Thus providing, this very function efficient and reliable work-horse,
a truly genuine "one style fits all" typeface powerhouse.
And there its no question whether this could hand out "a 'one-punch' K.O." of a Headliner, thats obvious. But this unyielding bumpy behemoth just as well takes u for the long run, effortlessly telling you fascinating stories.
Especially well cared for optimized rendering on a computer display device, and deliver simple yet versatile seemless digital typeset material.
■ [ SPECIAL NOTE ]
A big thanks and 50% of the design credits for the lowercase 's' go out to elmoyenique
■ [ "Pro" VERSION EXTRA'S ]
The new "Pro" version update for GROOTESK utilizes several TrueType smart-font features and control characters to map two or more glyphs for combining glyph composition.
This is a great great work my friend, I think I told you before, but if I haven't, I do now very proud. Congratulations on this very well deserved Top Pick, Sed4tives! 100/10
@Rob: Thank you for the TP boss
@elmoyenique: Thanks too you as well for the ever kind words!
Once more the font runs into issues with the downloaded *.TTF-file that is generated.
The font is recognized by Windows and allows installation as well. But it no longer contains correct and complete kerning data. Significant chunks of stored kerning-pairs are missing.
Also upon further inspection it seems that it is no longer able to load in FontDrop!.
So there likely is something in the character-set or internal font data causing conflict.
Rob, could you please be so kind to take a look into this and perhaps fix it? And perhaps its also possible to restore a older version from today (02-20-2023), anything before 12:30.
It might be because the kern tables are too big for it to handle all at once…
I don't know, I have never heard of that problem to be honest, I dont think that is a very frequent problem in type design. And in terms of how FontStruct is handling the kerning tables upon a TTF-file generation I can't really tell, from my previous experience it seems pretty reliable in other cases.
BTW, within the FS-editor the issue is non-existent, and the FS-kerning tool handles all the data just fine, so the issue only becomes relevant once a *.TTF-file is generated.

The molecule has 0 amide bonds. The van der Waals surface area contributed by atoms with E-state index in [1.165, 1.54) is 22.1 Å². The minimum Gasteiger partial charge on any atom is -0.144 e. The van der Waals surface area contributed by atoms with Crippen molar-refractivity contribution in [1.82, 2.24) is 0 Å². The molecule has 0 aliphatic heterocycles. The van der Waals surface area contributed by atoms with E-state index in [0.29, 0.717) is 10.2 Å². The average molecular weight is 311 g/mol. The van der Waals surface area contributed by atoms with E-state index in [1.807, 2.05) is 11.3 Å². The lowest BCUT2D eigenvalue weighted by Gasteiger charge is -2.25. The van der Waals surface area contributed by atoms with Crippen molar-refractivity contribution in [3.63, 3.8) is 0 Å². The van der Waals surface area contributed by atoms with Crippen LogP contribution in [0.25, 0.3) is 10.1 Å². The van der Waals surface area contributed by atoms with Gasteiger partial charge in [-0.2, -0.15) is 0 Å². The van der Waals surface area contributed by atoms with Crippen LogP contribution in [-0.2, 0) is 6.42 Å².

@Rob: And my problem?
I’ll have a look.
BWM is basically right. There is too much kerning data. I can’t see a quick fix for this.
It might be possible to optimize the way that FontStruct saves kerning information in the font files. I’ll continue to look into this.
I think a good solution would be to seperate every like 600 pairs into seperate subtales under the kerning table…
@Rob: First of al thanks for taking a look into it. And what a bummer, I really didn't think this would pose a real problem to be honest. I really hope it wouldn't take too much of your time to come up with a solution for this.
This should be fixed now.
It’s incredible that there are so many kerning pairs in a FontStruction. It must have taken you ages! Because the FontStructor’s support for kerning is very basic, I wouldn’t generally recommend doing such detailed work in FontStruct as it is.
But at least now it is technically possible to go on an extreme kerning spree, and the font should still download. And the changes made to fix this case may well help others in the future!
@meek: Thanks a million, Boss!
@Rob: You gotta be kidding me Boss? For real?! Indeed thanks in a million!!
I didn't even expected it to ever be solved, let alone the Editor being upgraded for exstensive kerning sprees! But yeah, this font took me about 3 months from start till work had stopped after this ussue popped up. Far too long to still be enjoyable obviously (lol)
@Rob Meek: I can confirm that indeed it works like a charm!
Very complete and consistent with some beautiful details.